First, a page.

The three universal questions companies ask about big data

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Surely, you've been hearing about Big Data. It's all the rage right now, but many companies don't understand how Big Data can possibly affect them. The fact is that disruption is having an impact on every organization today, but it's not just the business itself, it's how you do business including the way you make decisions -and data can help you make better decisions.

Andrew McAfee, who studies and lectures on the influence of IT on business at MIT, talked about some of the trends he's seeing in big data at the Alfresco Summit in Boston this week. He explained that most companies don't make decisions based on data. Instead, they follow whatever is the highest paid person's opinion, regardless of whether that makes sense or not. 

He says once he convinces an executive team that big data is a real phenomenon that every company needs to be looking at, they all have the same three questions.

Question One: How much data are we talking about?

Most companies believe they've been dealing with copious amounts of information for years, so when people like McAfee walk into their company talking about big data, they are skeptical. McAfee says the best way to understand just how much data we are talking about is to follow a history of how we described what we considered a large amount of data.

"The volume of data [today] is outstripping our ability to describe what's going on," McAfee told the audience in Boston. "Big is not just marketing hype, it really does mean something," he added.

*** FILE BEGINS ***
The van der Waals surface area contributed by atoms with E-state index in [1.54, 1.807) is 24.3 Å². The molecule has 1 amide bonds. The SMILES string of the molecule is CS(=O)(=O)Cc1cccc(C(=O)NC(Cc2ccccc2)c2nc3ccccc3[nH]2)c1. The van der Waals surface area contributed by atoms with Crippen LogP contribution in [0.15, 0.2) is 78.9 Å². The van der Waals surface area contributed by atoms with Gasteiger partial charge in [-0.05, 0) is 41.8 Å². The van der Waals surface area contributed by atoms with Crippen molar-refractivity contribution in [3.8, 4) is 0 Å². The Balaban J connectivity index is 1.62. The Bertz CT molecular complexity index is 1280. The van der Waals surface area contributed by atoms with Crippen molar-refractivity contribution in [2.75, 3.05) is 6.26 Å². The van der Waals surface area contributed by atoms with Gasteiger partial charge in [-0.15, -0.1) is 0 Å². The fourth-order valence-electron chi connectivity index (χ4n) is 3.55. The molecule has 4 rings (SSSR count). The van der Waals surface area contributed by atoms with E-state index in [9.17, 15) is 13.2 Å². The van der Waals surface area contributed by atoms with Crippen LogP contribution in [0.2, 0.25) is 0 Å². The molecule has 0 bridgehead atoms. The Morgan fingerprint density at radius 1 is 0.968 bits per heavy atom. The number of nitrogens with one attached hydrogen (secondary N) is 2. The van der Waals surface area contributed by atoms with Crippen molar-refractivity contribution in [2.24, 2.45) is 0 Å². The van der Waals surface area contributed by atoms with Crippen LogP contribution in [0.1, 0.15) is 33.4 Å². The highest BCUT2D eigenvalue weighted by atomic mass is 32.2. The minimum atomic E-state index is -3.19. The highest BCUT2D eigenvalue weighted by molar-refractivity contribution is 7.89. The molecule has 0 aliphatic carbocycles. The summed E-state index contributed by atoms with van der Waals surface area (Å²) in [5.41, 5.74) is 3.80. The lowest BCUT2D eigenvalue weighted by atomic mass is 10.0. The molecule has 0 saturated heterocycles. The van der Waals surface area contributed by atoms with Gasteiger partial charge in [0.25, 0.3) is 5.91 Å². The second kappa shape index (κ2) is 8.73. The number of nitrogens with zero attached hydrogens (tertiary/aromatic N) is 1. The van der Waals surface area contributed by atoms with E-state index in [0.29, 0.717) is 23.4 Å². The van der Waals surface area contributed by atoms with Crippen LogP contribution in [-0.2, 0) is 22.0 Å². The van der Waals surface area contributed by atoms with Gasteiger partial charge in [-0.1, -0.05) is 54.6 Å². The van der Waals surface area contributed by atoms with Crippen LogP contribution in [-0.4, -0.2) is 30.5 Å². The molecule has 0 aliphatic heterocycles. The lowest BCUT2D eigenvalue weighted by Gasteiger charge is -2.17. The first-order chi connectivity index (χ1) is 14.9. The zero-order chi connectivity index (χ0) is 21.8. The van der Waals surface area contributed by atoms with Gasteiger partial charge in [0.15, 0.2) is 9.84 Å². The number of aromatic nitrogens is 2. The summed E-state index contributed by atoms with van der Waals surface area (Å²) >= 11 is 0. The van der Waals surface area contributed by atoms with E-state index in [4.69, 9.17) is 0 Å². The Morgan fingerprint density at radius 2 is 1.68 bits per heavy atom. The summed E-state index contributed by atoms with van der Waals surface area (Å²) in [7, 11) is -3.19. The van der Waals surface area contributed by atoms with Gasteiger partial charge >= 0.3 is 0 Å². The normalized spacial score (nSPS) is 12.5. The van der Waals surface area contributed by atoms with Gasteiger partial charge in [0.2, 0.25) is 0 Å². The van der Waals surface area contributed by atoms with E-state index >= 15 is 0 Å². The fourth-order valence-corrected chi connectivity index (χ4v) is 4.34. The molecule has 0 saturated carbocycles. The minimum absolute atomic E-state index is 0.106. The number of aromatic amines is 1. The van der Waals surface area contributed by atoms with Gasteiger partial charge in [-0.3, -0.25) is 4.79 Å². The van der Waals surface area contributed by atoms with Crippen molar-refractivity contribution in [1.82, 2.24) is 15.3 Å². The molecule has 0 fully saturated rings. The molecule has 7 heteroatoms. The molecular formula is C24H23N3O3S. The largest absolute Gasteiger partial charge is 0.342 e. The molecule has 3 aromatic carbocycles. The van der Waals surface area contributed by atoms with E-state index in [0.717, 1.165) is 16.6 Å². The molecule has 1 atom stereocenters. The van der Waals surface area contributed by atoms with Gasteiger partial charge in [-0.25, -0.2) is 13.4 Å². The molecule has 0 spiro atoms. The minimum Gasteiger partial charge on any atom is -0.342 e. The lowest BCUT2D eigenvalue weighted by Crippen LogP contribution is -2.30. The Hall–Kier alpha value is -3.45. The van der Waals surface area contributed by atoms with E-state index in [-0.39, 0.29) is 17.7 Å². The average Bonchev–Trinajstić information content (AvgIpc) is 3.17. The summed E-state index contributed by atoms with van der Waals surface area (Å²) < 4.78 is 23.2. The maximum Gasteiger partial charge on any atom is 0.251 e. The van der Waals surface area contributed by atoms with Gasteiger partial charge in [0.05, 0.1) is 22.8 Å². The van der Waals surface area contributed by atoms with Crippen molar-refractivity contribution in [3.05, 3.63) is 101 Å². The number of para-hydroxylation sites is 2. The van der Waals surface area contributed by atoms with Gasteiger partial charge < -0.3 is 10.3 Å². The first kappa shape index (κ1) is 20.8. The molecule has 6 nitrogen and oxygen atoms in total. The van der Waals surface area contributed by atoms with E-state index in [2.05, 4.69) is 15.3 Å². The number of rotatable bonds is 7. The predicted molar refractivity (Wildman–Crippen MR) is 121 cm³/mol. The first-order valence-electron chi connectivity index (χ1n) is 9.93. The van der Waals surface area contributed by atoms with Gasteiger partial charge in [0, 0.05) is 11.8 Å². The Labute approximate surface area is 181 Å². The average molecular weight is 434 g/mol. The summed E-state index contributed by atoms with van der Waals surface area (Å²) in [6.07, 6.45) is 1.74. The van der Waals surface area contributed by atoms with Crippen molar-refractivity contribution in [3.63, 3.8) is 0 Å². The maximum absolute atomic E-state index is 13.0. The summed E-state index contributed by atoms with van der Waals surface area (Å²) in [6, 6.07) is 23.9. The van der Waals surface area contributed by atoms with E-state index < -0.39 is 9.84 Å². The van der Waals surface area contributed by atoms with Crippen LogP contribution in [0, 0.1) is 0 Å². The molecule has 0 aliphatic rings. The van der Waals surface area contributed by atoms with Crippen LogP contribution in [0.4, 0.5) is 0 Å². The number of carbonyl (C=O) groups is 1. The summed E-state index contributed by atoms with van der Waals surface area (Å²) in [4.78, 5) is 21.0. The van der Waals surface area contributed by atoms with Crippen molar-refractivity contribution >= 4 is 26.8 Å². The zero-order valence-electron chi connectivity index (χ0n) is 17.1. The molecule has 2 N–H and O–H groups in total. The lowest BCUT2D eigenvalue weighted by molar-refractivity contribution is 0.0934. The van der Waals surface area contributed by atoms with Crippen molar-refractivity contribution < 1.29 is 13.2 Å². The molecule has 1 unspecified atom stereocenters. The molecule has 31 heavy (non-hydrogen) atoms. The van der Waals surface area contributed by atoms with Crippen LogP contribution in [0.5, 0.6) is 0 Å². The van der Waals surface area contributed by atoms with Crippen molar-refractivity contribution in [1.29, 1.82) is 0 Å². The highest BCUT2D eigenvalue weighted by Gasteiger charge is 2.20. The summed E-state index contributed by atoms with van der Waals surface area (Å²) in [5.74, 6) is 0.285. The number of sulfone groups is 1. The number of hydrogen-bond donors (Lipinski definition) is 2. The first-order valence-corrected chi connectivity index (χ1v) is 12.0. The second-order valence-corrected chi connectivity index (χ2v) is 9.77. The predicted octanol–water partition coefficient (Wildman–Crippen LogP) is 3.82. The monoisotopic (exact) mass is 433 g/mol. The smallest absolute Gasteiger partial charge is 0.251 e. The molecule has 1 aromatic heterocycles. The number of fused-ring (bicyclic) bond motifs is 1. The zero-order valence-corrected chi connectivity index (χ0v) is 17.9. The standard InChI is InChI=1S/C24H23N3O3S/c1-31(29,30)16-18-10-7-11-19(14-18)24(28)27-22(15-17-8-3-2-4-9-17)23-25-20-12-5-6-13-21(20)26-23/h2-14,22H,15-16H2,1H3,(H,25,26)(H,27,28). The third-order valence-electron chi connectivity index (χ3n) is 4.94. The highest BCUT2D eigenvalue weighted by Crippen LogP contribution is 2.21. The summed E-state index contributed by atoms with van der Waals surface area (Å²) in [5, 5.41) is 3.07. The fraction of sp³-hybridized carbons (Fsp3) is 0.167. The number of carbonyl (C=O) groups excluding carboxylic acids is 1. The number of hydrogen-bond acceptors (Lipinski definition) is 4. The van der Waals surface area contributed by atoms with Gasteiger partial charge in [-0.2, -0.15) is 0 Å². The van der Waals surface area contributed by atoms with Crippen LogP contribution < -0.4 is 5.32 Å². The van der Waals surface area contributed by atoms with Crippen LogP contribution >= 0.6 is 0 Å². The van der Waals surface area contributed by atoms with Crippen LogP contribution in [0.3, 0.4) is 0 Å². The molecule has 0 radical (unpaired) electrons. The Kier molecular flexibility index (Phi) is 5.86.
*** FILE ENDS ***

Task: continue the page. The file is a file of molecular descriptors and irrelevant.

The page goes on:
He explained that in 1980, a company launched and called itself TeraData. It chose that name because 10x12 zeros was about as big as data got and that was great…for 28 years. But by 2008, 12 zeros wasn't enough and we moved to the Petabyte era (10x15 zeros). That was good for four years at which point we entered the Exabyte era (10x18 zeros). That was good for just 6 months at which point we entered the Yottabyte era (10x24 zeros).

McAfee explained that there is a group of astrophysicists and astronomers who measure really, really, really big numbers. They last met in 1991. They thought we would never need a number bigger than 10x24 zeros, but we will soon use that up and the group now has to come up with some new ways describing large numbers. 

In the next few years, there will be ever larger amounts of data coming from sensors (also known as the Internet of Things), from our smartphones, from our social networks, and from just about every data-enabled device and online service you can imagine, and some you can't. That's why unless you're Google or Facebook or perhaps a financial services company, you hasn't even sniffed the amount of data we're talking about yet.